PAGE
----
NK: More kids for Rockford…way more!
EH: I can’t even tell you the number of kids who auditioned. I was sitting in on most of the auditions and I couldn’t find one person who we could cast forRockford. Then, suddenly, he says, ‘We’ve found our lead guy.’ I was, like, from that lot that we just saw? So, yes, there are fights. For Lakshmi, we had differences up to the trailer. He wanted everything bad in the trailer and I kept saying that nobody would watch the movie. Actually, everybody got so scared that nobody came to watch the movie, and I was, like, ‘No! It’s not so bad!’
NK: Actually, it scared away 90 per cent of the men…never mind women!
EH: They were flinching at the trailer and I was, like, ‘Nagesh, nako,’ bulana hai inko andar then let them deal with whatever they watch on the screen. So, we’ve had differences of this kind. Nagesh is a maniac when it comes to shooting. He says, ‘Yeh bhi kar lenge…yeh bhi…yeh bhi…’ and I was, like, dude, there are 150 men who have to go together here. But creatively…genuinely he has the last word on the script and direction, as it should be, and I have the last word in terms of how to market, when we should be doing it, when we should release the film. So it’s a very happy working relationship.
NK: My version is not very different from hers. When I finish a script or am midway through the script, I have only one person reading it and that’s Elahe because filmmaking is an extremely selfish and personal point of view. It’s not a group vote and I cannot stand filmmakers who take everyone’s inputs. In art, there is no right or wrong; there is only a point of view. So I am wary of showing my film to anyone or even my scripts as I don’t want anyone’s inputs. That’s not arrogance; it’s simply my vision and I want to stick with it.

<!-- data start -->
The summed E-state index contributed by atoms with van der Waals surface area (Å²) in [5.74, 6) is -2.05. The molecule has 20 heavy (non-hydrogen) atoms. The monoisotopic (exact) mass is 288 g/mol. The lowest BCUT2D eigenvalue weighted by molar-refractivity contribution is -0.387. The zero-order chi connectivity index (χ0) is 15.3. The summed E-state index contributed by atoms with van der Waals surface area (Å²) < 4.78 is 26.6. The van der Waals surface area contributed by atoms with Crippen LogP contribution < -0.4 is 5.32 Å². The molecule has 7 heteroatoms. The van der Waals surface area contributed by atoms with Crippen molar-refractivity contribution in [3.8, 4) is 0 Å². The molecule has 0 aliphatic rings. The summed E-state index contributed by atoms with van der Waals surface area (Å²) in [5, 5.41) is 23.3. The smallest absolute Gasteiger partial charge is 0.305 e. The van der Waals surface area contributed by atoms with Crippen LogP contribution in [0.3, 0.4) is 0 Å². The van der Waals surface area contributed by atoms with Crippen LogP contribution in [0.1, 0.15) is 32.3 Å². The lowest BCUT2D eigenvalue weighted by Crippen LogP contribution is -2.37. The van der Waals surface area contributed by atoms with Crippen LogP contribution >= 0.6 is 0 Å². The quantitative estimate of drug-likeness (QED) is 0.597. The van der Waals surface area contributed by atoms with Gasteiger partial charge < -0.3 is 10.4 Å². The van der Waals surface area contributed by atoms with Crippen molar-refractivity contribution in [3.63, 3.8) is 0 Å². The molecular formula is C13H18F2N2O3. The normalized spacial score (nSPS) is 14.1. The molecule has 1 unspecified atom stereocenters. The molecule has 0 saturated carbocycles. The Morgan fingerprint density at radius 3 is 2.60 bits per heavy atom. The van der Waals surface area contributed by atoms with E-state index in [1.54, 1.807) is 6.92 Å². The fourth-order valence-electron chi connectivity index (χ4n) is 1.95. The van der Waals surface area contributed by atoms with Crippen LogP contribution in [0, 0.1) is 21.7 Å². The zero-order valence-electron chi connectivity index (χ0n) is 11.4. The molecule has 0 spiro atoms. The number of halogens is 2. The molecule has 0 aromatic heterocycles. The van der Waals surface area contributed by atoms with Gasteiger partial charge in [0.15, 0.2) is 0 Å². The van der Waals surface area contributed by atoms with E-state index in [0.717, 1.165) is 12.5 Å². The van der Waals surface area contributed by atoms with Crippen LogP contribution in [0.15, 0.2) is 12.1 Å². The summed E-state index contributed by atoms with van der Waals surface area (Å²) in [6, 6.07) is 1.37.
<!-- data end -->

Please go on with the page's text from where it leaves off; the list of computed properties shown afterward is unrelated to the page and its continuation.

So, only she reads everything I write and she has a visceral reaction. We can talk about the characters and analyse it at a later stage. I sometimes make changes based on her reaction. When everything to do with making the film is done, it’s her turn… from marketing, to publicity to what the right approach is. I offer my two cents on creative… With the Dhanak trailer, there were two or three things that I wanted deleted but she thought we should leave them in, and we got a huge response to it. I suck at these other things. That’s how this relationship functions.
BOI: From your first film to now, cinema has changed, filmmakers have changed…
NK: And the audience, don’t ever forget them!
BOI: Yes, and the audience… Do you still struggle to get your films released?
NK: Hell yeah…absolutely, unequivocally, yes!
EH: It’s not just the release…it’s from getting it made to getting it released, it’s the same song-and-dance routine.